'Repeated failures' at hospital slammed after beloved nana bled to death

Peggy with her grandchildren Rebecca and Tony, and their children Paris, Peaches and Lewis
Peggy with her grandchildren Rebecca and Tony, and their children Paris, Peaches and Lewis -Credit:Family photo

A coroner has called for improvements at a community hospital after a much-loved nana died when nurses failed to alert doctors to her deteriorating condition.

Margaret Clement - known as Peggy - died at the Royal Blackburn Hospital in June 2022. The mum-of-three had been admitted to hospital after breaking her hip around three weeks earlier.

Following an operation to repair her fractured hip, Peggy, from Burnley, was transferred to Pendle Community Hospital's Reedyford ward in Nelson but her family began to raise concerns after noticing she was becoming progressively unwell.


Despite Peggy's deteriorating condition nurses failed to alert doctors and, on June 14, she was taken by ambulance back to the Royal Blackburn Hospital where medics discovered she was suffering a gastrointestinal bleed. The following morning Peggy was taken for an endoscopy to locate the source of the bleeding but the 92-year-old then suffered a cardiac arrest and died.

At an inquest held this week at Preston Coroner's Court Nicola Robinson, the head of nursing at East Lancashire Hospitals NHS Trust, conceded that it had been a "very serious error" when nurses had failed to alert doctors when Peggy became unwell while at Reedyford.

Dr Fozia Shah, who was a doctor at Reedyford at the time of Peggy's death, was visibly shocked as she was told that nurses had not contacted a doctor when Peggy's condition deteriorated. Dr Shah revealed that she had been reporting her concerns about under-staffing at Reedyford for three years before Peggy's death.

She said: "I escalated it to my seniors because I found myself in the situation where I had no choice but to raise my concerns about the vulnerability of the ward but I got no answers. I got so frustrated that I went directly to the medical director Jawad Husain. I said 'it's a huge risk'."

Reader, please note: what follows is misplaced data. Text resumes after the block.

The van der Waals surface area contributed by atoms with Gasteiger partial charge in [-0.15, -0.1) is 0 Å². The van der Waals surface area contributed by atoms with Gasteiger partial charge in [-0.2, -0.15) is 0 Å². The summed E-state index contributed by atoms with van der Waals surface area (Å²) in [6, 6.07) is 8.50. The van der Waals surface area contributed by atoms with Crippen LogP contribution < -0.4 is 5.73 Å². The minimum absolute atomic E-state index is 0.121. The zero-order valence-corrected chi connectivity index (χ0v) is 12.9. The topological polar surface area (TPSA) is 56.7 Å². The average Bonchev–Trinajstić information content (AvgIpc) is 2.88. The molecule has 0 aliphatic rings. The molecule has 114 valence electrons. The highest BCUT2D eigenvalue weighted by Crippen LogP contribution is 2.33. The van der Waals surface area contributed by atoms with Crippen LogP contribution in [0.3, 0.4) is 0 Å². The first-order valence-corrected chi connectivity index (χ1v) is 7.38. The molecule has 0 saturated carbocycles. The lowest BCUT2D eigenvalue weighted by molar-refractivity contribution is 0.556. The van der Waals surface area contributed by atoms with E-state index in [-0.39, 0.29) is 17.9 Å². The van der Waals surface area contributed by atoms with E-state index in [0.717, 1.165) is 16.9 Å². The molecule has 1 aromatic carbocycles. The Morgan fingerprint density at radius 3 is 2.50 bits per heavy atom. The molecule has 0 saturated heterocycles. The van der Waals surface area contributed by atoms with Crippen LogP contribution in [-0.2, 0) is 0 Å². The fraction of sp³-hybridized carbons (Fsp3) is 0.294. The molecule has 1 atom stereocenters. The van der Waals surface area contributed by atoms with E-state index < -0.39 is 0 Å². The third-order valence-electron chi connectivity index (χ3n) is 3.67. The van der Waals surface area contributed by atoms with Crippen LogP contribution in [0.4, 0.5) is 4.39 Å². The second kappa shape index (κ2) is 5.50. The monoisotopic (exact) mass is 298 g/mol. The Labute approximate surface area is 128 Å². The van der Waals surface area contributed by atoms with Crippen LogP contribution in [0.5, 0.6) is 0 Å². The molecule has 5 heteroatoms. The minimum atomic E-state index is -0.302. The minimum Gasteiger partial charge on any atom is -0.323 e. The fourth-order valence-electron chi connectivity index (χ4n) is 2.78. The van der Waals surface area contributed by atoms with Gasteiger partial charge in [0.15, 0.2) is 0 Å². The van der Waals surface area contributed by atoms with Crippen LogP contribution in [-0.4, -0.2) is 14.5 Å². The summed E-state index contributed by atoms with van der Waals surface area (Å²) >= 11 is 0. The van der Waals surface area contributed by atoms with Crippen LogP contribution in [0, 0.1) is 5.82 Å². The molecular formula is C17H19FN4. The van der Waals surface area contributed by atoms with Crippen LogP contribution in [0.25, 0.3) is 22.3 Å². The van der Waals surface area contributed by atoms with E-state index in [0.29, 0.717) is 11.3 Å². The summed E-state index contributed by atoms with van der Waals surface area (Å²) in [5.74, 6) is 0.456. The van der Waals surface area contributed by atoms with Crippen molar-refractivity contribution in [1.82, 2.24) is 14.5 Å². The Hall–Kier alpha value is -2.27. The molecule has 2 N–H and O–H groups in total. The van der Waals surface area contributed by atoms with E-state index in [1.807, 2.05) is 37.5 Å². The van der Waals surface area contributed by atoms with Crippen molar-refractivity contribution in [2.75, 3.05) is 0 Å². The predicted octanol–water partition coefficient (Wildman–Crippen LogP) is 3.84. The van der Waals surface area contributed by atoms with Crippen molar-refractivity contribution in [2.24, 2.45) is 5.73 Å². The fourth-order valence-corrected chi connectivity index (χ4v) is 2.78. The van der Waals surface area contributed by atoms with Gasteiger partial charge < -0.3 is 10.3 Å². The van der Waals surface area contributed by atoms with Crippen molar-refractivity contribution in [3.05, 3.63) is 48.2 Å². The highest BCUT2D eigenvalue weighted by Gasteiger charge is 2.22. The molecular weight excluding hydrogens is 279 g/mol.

Head of nursing Ms Robinson admitted to the coroner that she "can't promise" that what happened to Peggy won't happen again. However, she said that training is ongoing, and told the coroner that she believes that Reedyford has "turned a corner".

Area Coroner Chris Long said: "What I’ve found is a number of nursing and clinical failures in her care. Her death was not as it should have been."

However, despite the failings, the coroner found that even if Peggy's care had been better it would not have affected the outcome. He concluded that the delays in treating Peggy did not contribute to her death.

Returning a narrative conclusion, the coroner said: "Margaret Clement died on 15 June 2022 at Royal Blackburn Hospital, Blackburn. Following a fall, Mrs Clement was admitted to hospital where a fractured neck of femur was diagnosed and operated upon on 23 May 2022.

"Mrs Clement was prescribed anticoagulation following the operation to reduce the risk of clotting. She was discharged to Pendle Community hospital for rehabilitation on 10 June 2022.

"She had suspected melaena in the evening on 12 June 2022. She then developed significant rectal bleeding in the morning of 14 June 2022 and was admitted to Royal Blackburn Hospital following vomiting blood later in the evening.

"An upper gastrointestinal bleed was then diagnosed which led to a cerebrovascular accident from which she did not recover."

Peggy's granddaughter Rebecca described her as "funny and ferocious". She said: "The pain and distress my gran felt at this time is beyond immeasurable, but the undignified ending is something she would have been furious about.

"People never really understand why dignity in death is so important, until they witness someone have a highly undignified death.

"Two years later, when I have to walk those halls of Blackburn hospital, especially passing the endoscopy unit, I will often be found in tears, struggling to move and frozen to the spot in fear or sadness.

"Most people you pass in a hospital will be going through something, and we just see them, thinking they are carrying about their day. Now, I look for people who may be really struggling.

"I’ll never forget the couple who approached me, as Gran had died and we were leaving the hospital. I was doubled over in tears, waiting for my mum to validate parking.

"I didn't think, when I entered the hospital to make sure Gran was ok after endoscopy that I would be leaving without her… but complete strangers came to console me. It’s the small things when you feel like you’ve lost everything."